The Turks don’t want her, after she crossed the border into that country from Syria.
The Aussies don’t want her, even though her family moved to Australia when she was six and she grew up there before departing for Syria in 2014 on an Australian passport. They cancelled her citizenship.
But she had dual citizenship and – we are told – New Zealand is unable to remove citizenship from a person and leave them stateless.
Unable? Or morally disinclined to leave them stateless?
And would a government less committed to wellbeing and kindliness make the same decision?
Never mind. In the upshot, the decision has been made and the woman and her family will be coming to live in this country.
Should we be worried?
The word “ISIS” did not appear in the PM’s press statement, which was blandly headed Cabinet accepts Turkish authorities’ request for the managed return of three NZ citizens.
Nor was the woman named. Continue reading “Oh, look – we can’t find any mention of “ISIS” in PM’s press statement on bringing woman and her children back from Turkey”
The recent flare-up of fighting in the south Caucasus is nasty. After the break up of the Soviet Union, Armenians and Azerbaijanis fought an unpleasant war over the Armenian-populated enclave of Nagorno-Karabakh with casualties of around 100,000 and one million displaced.
Armenia prevailed then. Now Azerbaijan, with the help of Turkey, is having another go. And this is not just your regular military-supplies-and-observers assistance. It looks like unemployed jihadists from the Syrian wars have been bought in as mercenaries.
Of course there is more history to this than can be dealt with in 700 words (try The History of Armenia by Simon Payaslian if interested). Turkey’s tensions with Armenia and its support for Turkic neighbour Azerbaijan are longstanding; ditto for difficulties in its relationship with Russia, to whom Armenia is most likely to turn in extremis.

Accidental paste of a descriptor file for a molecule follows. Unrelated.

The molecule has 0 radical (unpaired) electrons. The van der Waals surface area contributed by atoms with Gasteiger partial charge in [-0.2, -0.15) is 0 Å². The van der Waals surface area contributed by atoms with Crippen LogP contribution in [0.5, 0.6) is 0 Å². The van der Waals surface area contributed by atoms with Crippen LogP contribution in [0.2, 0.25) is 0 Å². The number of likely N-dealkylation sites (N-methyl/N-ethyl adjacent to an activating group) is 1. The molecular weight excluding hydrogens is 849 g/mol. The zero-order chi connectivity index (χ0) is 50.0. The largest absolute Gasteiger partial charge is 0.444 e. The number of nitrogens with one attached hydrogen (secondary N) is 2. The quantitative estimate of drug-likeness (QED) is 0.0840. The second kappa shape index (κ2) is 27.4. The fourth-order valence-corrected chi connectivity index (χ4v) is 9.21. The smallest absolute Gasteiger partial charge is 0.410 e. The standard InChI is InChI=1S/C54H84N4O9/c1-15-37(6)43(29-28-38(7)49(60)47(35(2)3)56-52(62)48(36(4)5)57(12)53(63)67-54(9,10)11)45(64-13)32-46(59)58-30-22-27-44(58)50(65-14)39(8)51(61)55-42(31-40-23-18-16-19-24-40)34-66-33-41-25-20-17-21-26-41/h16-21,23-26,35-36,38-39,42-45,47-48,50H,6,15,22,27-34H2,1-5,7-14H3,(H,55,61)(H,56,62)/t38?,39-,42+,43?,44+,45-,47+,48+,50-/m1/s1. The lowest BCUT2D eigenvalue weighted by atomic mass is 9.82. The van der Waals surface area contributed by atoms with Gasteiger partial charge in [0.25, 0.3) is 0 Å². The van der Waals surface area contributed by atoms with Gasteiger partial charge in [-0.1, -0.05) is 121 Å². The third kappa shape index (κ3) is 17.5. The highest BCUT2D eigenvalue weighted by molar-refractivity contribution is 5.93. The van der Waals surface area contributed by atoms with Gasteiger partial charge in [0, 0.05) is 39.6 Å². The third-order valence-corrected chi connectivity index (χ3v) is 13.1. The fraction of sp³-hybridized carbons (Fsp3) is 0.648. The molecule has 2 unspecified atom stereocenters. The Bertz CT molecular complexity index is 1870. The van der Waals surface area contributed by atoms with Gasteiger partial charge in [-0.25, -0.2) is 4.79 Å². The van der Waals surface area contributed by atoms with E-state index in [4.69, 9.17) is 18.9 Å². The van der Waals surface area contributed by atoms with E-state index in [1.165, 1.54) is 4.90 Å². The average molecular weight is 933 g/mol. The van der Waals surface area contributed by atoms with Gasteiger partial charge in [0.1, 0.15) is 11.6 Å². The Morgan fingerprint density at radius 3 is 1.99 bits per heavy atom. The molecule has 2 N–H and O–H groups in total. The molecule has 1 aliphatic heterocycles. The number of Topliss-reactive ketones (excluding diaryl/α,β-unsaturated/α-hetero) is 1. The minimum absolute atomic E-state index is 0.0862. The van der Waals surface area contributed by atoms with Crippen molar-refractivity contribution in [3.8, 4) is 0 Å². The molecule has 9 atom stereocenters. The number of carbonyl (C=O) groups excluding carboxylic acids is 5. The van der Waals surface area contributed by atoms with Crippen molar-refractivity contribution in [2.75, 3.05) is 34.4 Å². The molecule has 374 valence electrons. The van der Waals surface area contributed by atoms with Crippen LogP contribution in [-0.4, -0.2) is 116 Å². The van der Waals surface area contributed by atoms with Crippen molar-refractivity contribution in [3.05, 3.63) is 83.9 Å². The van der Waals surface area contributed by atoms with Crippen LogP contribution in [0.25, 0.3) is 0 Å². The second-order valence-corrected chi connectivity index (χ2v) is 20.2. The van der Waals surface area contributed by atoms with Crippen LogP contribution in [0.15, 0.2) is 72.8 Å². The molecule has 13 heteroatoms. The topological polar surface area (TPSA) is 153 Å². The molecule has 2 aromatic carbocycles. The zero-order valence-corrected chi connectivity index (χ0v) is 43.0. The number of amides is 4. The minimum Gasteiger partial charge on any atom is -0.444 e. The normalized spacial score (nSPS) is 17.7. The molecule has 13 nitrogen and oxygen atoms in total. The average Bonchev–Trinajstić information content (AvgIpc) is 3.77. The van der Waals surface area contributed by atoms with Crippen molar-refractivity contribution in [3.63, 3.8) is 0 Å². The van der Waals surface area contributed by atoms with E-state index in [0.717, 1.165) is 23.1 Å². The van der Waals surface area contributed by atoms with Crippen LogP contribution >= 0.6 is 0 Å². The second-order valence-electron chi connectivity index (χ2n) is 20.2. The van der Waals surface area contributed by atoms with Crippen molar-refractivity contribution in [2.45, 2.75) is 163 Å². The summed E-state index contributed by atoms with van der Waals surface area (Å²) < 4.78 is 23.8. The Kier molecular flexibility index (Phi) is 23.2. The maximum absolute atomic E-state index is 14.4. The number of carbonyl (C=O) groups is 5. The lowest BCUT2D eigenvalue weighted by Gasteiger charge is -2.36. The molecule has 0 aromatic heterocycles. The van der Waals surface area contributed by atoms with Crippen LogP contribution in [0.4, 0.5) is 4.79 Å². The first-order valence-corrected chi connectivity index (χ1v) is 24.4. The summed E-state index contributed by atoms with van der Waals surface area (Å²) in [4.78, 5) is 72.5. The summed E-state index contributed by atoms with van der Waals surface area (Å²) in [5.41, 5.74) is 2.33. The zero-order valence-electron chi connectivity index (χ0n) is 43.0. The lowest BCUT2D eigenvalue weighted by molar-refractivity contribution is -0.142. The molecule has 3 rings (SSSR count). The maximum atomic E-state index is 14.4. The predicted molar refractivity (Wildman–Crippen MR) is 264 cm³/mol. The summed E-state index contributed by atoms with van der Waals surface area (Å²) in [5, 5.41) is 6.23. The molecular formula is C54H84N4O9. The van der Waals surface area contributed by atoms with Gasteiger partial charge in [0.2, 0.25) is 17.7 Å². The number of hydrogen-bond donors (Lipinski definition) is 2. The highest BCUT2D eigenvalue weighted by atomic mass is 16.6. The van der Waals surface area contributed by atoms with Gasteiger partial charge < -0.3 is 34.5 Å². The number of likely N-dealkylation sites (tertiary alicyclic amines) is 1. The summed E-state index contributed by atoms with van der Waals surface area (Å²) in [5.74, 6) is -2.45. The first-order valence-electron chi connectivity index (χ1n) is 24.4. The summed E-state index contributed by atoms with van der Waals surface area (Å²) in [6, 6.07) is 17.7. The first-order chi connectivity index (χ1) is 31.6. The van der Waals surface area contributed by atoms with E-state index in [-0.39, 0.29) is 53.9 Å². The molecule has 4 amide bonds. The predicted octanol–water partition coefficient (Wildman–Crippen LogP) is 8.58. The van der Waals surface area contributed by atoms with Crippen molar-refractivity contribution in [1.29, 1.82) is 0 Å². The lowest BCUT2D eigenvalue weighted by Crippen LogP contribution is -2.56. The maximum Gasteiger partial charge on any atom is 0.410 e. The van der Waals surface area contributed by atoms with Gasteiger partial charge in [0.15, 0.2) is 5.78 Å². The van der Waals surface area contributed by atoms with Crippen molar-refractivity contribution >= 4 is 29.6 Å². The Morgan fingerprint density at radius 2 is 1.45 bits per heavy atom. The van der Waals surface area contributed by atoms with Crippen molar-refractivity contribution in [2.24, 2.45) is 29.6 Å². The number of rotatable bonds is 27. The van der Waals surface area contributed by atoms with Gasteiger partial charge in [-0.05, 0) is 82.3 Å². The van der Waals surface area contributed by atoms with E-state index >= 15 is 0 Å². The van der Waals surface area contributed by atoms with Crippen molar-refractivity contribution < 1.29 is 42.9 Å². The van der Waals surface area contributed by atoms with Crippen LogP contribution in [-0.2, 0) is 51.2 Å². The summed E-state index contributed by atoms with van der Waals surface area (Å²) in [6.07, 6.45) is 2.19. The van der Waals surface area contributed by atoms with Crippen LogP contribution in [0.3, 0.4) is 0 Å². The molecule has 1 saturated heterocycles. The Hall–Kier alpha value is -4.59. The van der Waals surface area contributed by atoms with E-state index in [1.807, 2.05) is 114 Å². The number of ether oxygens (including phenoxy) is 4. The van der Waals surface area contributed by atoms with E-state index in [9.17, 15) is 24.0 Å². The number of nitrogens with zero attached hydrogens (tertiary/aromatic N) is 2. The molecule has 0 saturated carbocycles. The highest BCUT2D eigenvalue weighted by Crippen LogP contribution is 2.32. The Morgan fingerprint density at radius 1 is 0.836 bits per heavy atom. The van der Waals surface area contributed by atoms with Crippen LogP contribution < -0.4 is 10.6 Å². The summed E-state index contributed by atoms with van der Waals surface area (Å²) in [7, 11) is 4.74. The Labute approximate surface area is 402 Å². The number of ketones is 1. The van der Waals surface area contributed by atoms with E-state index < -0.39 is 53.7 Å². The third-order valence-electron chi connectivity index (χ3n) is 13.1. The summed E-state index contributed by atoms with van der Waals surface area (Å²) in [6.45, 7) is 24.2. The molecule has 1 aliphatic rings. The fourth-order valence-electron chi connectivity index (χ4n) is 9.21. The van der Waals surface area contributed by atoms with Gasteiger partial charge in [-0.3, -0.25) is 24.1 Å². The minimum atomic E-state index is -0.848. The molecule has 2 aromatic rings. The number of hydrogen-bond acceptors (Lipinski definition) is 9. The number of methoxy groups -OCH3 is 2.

But even as a ceasefire is being patched together, it still leaves open the prior question of ‘why this and why now’?
Continue reading “What is Turkey’s President Erdogan up to in Armenia?”
This blog asked whether Donald Trump might have made a serious error – perhaps even a fatal one – when he acquiesced in Turkey’s attack on America’s Syrian-Kurdish allies. He managed to irritate key supporters in the US Senate and early polling suggested a drop in support for his Middle East policies among Republican voters.
Failure to stand up for allies, dislike of Turkish self-assertion, fears of an ISIS resurgence and a sense that the US was being railroaded, all seem to have played some part in this reaction.
But for an explanation of why this might work out splendidly for the US (and Donald Trump), look no further than the piece by Israeli political analyst Zev Chafets on Bloomberg. Continue reading “Who made the bigger mistake in Syria: Trump or Putin?”
Not the impeachment investigation. Nor Ukraine. Syrian Kurds.
Last week, Turkey invaded the bit of Syria controlled by America’s Kurdish hitherto-allies, the Syrian Democratic Forces (SDF). Turkey’s president Recep Tayyip Erdogan says he only wants to occupy a border strip to resettle Syrian refugees and create a buffer zone between Turkey’s and Syria’s Kurds to prevent “terrorism”. He may even be telling the truth.